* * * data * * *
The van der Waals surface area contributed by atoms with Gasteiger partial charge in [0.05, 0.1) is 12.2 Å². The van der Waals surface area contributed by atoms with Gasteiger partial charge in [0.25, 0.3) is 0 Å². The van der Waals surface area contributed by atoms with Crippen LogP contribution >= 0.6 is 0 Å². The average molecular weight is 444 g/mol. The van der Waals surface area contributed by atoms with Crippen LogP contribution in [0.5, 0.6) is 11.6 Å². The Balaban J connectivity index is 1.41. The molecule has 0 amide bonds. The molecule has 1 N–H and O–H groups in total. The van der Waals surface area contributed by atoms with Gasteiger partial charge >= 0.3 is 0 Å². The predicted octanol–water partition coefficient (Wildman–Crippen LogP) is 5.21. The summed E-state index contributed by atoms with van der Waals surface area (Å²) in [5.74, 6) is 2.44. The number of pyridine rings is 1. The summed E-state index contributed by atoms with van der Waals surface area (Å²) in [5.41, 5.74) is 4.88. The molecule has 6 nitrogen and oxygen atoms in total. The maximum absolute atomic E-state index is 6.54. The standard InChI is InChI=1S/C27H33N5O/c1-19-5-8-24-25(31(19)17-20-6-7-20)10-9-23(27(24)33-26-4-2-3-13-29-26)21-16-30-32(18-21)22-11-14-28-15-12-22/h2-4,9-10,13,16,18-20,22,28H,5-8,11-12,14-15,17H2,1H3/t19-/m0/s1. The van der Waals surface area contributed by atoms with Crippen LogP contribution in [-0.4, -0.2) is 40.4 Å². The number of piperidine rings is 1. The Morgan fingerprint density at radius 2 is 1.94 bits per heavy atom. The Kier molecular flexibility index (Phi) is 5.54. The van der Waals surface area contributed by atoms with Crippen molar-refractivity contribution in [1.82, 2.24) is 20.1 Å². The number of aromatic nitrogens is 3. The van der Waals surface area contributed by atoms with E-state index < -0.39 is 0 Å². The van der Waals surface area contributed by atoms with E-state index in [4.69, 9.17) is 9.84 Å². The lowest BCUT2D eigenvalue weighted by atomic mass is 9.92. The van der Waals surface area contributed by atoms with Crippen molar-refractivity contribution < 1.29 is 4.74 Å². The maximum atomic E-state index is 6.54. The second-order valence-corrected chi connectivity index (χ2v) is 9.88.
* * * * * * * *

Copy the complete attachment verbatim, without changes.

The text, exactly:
The van der Waals surface area contributed by atoms with Gasteiger partial charge in [0.05, 0.1) is 12.2 Å². The van der Waals surface area contributed by atoms with Gasteiger partial charge in [0.25, 0.3) is 0 Å². The van der Waals surface area contributed by atoms with Crippen LogP contribution >= 0.6 is 0 Å². The average molecular weight is 444 g/mol. The van der Waals surface area contributed by atoms with Crippen LogP contribution in [0.5, 0.6) is 11.6 Å². The Balaban J connectivity index is 1.41. The molecule has 0 amide bonds. The molecule has 1 N–H and O–H groups in total. The van der Waals surface area contributed by atoms with Gasteiger partial charge >= 0.3 is 0 Å². The predicted octanol–water partition coefficient (Wildman–Crippen LogP) is 5.21. The summed E-state index contributed by atoms with van der Waals surface area (Å²) in [5.74, 6) is 2.44. The number of pyridine rings is 1. The summed E-state index contributed by atoms with van der Waals surface area (Å²) in [5.41, 5.74) is 4.88. The molecule has 6 nitrogen and oxygen atoms in total. The maximum absolute atomic E-state index is 6.54. The standard InChI is InChI=1S/C27H33N5O/c1-19-5-8-24-25(31(19)17-20-6-7-20)10-9-23(27(24)33-26-4-2-3-13-29-26)21-16-30-32(18-21)22-11-14-28-15-12-22/h2-4,9-10,13,16,18-20,22,28H,5-8,11-12,14-15,17H2,1H3/t19-/m0/s1. The van der Waals surface area contributed by atoms with Crippen LogP contribution in [-0.4, -0.2) is 40.4 Å². The number of piperidine rings is 1. The Morgan fingerprint density at radius 2 is 1.94 bits per heavy atom. The Kier molecular flexibility index (Phi) is 5.54. The van der Waals surface area contributed by atoms with Crippen molar-refractivity contribution in [1.82, 2.24) is 20.1 Å². The number of aromatic nitrogens is 3. The van der Waals surface area contributed by atoms with E-state index < -0.39 is 0 Å². The van der Waals surface area contributed by atoms with E-state index in [4.69, 9.17) is 9.84 Å². The lowest BCUT2D eigenvalue weighted by atomic mass is 9.92. The van der Waals surface area contributed by atoms with Crippen molar-refractivity contribution < 1.29 is 4.74 Å². The maximum atomic E-state index is 6.54. The second-order valence-corrected chi connectivity index (χ2v) is 9.88.